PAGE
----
Should PEMEX’s Rulebook Change?
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Should PEMEX’s Rulebook Change?

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Thu, 05/05/2022 - 18:14

In a 1Q22 briefing sent to investors and submitted to the Mexican stock exchange (BMV), PEMEX admitted that its anti-corruption rules and guidelines “might prove insufficient”, according to a report from El Universal. The NOC goes on to explain that “it cannot guarantee the prevention of intentional acts of imprudence or negligence on the part of its administration’s managers or employees.” It also made clear that this warning extended to its contractors, its service providers and “any person that does business with PEMEX.” 

This warning arrived amid good news: the NOC might be beginning to see the light at the end of the tunnel in terms of its financial situation. It posted significant profits for the first time since 4Q20. The briefing also specified that PEMEX’s purchase of Deer Park proved to be a sound investment, with positive processing results demonstrating that the facility is a lively marketplace for refined products. 

However, all this success was considerably shadowed by this confession of a faulty rulebook. PEMEX, according to its own personnel, “is subject to the risk of managers, employees, suppliers and service providers participating in fraudulent and corrupt practices that evade our own internal controls and preventive procedures, enabling schemes and the handling of influences to manipulate the actions and assets of the NOC for personal gain or that of third parties, in a manner contrary to the nation’s best interests.” These risks that these “insufficient” anti-corruption practices create are made more significant by “the fact that PEMEX has many complex contracts and materials provided by third parties that are both national and international.”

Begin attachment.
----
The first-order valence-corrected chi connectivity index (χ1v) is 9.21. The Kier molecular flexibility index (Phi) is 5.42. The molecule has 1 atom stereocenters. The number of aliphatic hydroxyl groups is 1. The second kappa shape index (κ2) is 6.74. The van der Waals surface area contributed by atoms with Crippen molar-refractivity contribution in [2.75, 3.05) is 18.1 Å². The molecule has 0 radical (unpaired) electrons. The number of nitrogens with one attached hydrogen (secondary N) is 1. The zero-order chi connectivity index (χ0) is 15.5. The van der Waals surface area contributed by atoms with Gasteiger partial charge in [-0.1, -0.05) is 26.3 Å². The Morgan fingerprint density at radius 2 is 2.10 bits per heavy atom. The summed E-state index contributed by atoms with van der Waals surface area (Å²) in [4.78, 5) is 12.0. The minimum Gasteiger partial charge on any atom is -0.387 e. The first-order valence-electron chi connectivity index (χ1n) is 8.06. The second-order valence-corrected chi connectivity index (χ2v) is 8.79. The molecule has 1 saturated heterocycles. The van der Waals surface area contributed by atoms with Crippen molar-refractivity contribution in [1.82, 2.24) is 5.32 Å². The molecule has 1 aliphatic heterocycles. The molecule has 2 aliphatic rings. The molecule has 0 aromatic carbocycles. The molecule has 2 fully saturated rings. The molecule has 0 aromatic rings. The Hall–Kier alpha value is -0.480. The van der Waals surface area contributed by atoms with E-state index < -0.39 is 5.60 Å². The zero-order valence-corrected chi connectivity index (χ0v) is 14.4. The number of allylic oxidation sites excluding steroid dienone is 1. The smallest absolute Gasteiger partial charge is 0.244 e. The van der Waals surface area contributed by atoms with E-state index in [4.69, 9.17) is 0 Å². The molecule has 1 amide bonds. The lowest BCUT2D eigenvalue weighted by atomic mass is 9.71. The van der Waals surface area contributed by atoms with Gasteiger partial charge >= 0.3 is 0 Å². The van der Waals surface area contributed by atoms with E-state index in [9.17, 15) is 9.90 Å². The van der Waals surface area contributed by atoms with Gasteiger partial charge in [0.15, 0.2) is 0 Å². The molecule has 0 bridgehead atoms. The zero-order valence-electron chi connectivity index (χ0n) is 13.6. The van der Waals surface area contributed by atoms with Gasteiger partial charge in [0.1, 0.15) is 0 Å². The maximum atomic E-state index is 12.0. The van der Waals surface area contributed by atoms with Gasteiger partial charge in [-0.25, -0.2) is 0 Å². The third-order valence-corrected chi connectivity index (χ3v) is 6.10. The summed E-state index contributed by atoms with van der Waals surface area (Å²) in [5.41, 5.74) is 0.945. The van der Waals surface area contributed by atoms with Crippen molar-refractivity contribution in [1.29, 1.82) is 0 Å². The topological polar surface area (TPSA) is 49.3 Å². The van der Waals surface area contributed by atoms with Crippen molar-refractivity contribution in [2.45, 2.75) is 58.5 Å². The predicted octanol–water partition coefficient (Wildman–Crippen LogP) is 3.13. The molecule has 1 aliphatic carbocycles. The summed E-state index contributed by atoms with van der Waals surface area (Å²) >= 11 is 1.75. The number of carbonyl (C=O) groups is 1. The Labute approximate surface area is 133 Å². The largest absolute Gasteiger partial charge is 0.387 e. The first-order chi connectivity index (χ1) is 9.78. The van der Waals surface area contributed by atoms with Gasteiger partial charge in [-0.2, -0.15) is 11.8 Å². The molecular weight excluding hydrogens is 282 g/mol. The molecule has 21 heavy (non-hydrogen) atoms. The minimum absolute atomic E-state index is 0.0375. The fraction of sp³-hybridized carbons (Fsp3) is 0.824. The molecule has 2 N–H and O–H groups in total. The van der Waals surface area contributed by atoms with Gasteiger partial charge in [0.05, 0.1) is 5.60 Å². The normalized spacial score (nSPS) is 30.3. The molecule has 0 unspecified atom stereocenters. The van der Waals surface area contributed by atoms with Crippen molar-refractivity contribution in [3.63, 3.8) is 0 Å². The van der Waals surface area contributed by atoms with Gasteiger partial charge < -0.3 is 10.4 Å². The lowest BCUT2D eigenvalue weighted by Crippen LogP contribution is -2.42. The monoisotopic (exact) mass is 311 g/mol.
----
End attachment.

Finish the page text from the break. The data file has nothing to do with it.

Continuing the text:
This begs the question as to whether the internal and external controls and institutions that oversee PEMEX activity should change their structure. The only way to assess this accurately is to trace the past years of changes in the rulebooks that govern the industry. Therefore, Mexico Oil & Gas Summit 2022 will have the first panel of its first day be a discussion of this matter. Titled “Keeping Up with Changes In the Rulebook,” the discussion aims to define the most important enacted and proposed changes to the regulatory framework of the Mexican oil and gas industry. This can point the sector toward the likely future of these changes, as well as how potential opportunities within those changes might be overlooked.

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